Blockchain, Cryptocurrency and ICO
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It has been a decade since Bitcoin was introduced and we are continuing to see the rapid increase of cryptocurrencies throughout Australia and around the world. Unfortunately, legislation and regulation surrounding blockchain, cryptocurrency and ICOs remains mostly undefined and unregulated due to the sudden emergence of such technologies.
WHAT IS BLOCKCHAIN AND HOW DOES IT RELATE TO CRYPTOCURRENCY?
Blockchain technology can be explained as a series of data blocks connected by a cryptographic hash which, in turn, forms a decentralised, digital database. The use of cryptographic hashing gives blockchain its unique ability to turn a data block into any length of a random fixed-length output by using an algorithm. Each data block will always include the hash of the previous block which allows the data blocks to form a continuous chain, making it decentralised, accessible, and dependable.
While cryptocurrencies may use alternative technologies, blockchain forms the foundation for the majority of cryptocurrencies as it permits them to operate in a decentralised and secured system. Without such securities, cryptocurrency would not be possible.
WHAT IS CRYPTOCURRENCY?
Cryptocurrency is the term used to describe digital currency as opposed to fiat currency. It uses digital tokens which, much like actual coins, allows individuals to make payments to each other through an online system. As cryptocurrencies do not have any legislative value, what a cryptocurrency is worth is often the value equal to whatever individuals are willing to pay for such digital tokens. The most well-known cryptocurrency is Bitcoin which has seen massive fluctuations in its value over the years.
Digital tokens of cryptocurrencies are what is used to trade in Initial Coin Offerings, otherwise known as ICOs.
WHAT IS ICO?
ICOs are essentially cryptocurrency’s version of crowdfunding. It allows individuals or companies to raise a large amount of money from the public for expenses in relation to a particular project or product development. By selling or issuing digital tokens in this method, individuals or companies may acquire them for almost any value depending on the ICO and the nature of the product or project that the ICO is raising funds for.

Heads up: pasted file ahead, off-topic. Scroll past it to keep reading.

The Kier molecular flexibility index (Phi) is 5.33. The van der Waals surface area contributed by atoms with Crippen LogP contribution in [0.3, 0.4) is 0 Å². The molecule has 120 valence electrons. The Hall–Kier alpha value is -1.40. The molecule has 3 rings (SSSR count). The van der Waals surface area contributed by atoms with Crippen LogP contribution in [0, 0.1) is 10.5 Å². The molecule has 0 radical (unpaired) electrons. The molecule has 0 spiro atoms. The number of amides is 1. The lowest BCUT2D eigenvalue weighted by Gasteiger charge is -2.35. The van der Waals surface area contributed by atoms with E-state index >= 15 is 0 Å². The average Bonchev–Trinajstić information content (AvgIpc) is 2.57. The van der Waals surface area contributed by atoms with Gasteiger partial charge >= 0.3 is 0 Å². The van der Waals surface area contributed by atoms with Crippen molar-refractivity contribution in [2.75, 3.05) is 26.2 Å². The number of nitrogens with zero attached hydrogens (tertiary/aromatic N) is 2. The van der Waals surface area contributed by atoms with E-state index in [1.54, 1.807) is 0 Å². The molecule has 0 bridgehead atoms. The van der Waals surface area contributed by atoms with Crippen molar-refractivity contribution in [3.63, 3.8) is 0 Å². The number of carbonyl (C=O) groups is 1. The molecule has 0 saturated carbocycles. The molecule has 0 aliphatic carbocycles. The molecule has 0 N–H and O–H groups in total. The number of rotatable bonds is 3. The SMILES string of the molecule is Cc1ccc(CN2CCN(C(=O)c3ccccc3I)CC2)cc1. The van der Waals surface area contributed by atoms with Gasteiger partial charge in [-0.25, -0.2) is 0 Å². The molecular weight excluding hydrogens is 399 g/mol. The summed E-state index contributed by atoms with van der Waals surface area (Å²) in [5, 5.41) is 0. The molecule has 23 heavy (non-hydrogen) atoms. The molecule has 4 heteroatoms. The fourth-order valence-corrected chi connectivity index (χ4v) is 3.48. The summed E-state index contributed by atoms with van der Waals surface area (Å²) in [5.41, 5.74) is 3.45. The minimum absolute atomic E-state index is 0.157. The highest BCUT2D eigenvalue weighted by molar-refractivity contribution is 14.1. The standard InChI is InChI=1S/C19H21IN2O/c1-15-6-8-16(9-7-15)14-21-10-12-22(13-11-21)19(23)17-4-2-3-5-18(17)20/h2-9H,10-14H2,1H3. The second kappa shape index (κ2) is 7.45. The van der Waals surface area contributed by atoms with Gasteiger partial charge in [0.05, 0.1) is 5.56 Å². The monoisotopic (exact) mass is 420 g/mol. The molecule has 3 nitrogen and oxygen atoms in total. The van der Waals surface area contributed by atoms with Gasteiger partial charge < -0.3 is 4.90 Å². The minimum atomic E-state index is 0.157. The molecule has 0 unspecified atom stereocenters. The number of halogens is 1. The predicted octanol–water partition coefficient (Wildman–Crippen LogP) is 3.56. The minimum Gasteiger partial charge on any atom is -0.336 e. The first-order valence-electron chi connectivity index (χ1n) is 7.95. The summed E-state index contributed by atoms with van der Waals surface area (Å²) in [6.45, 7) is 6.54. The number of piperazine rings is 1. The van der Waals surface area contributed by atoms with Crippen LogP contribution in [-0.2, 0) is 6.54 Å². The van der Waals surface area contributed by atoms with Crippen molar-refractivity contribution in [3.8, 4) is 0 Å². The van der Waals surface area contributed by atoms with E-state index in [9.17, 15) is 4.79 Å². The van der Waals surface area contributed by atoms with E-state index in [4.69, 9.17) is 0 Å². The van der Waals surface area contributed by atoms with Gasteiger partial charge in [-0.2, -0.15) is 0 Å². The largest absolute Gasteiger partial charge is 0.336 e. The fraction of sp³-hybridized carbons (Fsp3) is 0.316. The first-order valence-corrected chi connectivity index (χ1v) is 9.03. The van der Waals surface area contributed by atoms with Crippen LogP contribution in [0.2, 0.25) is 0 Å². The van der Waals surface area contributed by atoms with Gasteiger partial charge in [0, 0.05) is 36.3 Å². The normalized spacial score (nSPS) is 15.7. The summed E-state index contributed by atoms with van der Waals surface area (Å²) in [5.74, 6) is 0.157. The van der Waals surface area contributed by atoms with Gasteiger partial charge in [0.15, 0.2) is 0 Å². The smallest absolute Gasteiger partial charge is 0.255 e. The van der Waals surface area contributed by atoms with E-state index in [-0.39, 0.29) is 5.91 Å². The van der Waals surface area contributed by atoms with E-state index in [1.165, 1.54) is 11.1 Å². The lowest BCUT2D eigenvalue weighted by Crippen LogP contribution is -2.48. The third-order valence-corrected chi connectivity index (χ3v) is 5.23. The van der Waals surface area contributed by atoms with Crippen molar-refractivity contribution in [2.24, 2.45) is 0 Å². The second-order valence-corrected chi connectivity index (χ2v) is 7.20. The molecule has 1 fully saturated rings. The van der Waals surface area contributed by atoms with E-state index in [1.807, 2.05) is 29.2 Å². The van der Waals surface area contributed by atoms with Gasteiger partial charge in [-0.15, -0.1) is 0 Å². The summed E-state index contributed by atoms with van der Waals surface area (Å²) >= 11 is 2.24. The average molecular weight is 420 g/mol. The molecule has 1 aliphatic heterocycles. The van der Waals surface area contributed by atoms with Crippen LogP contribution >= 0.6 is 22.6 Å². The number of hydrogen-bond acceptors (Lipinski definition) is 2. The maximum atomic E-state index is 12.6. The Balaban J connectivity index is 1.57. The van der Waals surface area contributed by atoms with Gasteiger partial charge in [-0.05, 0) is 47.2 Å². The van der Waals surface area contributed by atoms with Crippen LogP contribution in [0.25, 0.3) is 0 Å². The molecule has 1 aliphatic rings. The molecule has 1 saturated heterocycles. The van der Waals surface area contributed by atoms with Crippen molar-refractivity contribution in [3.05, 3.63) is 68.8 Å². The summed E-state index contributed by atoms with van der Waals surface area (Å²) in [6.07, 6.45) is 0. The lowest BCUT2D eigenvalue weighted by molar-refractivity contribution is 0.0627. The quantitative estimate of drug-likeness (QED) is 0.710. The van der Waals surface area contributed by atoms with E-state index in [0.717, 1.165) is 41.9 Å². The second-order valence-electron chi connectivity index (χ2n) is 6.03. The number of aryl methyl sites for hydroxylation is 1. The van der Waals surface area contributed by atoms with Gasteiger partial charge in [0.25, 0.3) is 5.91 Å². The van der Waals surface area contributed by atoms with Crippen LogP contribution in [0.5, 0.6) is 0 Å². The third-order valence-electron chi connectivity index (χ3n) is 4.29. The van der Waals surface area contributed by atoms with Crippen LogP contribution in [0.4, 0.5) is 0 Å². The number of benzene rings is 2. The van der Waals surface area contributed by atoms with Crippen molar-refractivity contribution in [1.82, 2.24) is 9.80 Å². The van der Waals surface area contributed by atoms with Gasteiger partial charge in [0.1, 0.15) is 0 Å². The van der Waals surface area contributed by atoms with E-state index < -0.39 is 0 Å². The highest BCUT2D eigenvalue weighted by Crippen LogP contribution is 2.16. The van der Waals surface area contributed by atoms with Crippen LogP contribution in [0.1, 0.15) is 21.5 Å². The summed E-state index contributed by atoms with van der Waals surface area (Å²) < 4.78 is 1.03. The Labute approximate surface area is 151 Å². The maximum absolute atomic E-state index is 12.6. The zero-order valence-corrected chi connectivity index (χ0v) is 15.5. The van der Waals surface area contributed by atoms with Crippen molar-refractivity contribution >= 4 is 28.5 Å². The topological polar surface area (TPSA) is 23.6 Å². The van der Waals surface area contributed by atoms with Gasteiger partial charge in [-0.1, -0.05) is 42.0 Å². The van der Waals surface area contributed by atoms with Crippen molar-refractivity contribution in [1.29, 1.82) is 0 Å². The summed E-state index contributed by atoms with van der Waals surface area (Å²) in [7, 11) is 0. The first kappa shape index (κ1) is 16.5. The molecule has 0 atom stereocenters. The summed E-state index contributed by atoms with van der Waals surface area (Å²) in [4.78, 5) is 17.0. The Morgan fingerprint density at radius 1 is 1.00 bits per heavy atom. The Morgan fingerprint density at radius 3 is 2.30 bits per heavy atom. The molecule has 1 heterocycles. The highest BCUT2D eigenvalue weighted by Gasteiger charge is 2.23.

WHAT IS THE DIFFERENCE BETWEEN AN ICO AND AN IPO?
One of the main differences between ICOs and IPOs is that ICOs have fewer regulations and therefore, are far less expensive and are a lot faster to complete.
You will be able to conduct an ICO if the money raised is done by issuing tokens that do not give the holder any voting or equity rights. However, to conduct an ICO, you will need a white paper.
IPOs will be conducted where you are raising money by issuing shares or tokens which resemble shares. In these cases, you will need a prospectus.
WHAT IS WHITE PAPER?
White paper refers to the main document which is required to launch an ICO. It will outline the details of the company, what issue it is attempting to solve by raising the funds, and the solution that it proposes to resolve the issue. ICOs are more likely to have greater success where a white paper is well-drafted. Therefore, we always recommend seeking advice from one of our solicitors who will be able to assist in forming your white paper.
CURRENT REGULATION OF ICOS IN AUSTRALIA
At the present, there is no detailed regulation in Australia that regulates the use of ICOs. ASIC does touch upon the use of cryptocurrencies in its publications however, it has not explicitly stated whether such publications are aimed to regulate ICOs. It is not yet confirmed whether ASIC will regulate ICOs but an announcement is expected shortly.
Both cryptocurrencies and ICOs present exciting opportunities for entrepreneurs and start-ups but these opportunities are accompanied by new and everchanging regulations. Therefore, we recommend that you seek advice from one of our expert lawyers who will be able to guide you through the process. Particularly where such regulations do not presently exist as it is often a risk to participate in such activities as the law will not afford or extend its protection to areas in which it is not designed to protect.
Furthermore, if you are considering using an ICO to raise capital for your company, it is important to consider how tokens will be classified and the legal obligations which may arise as a result of such classification.
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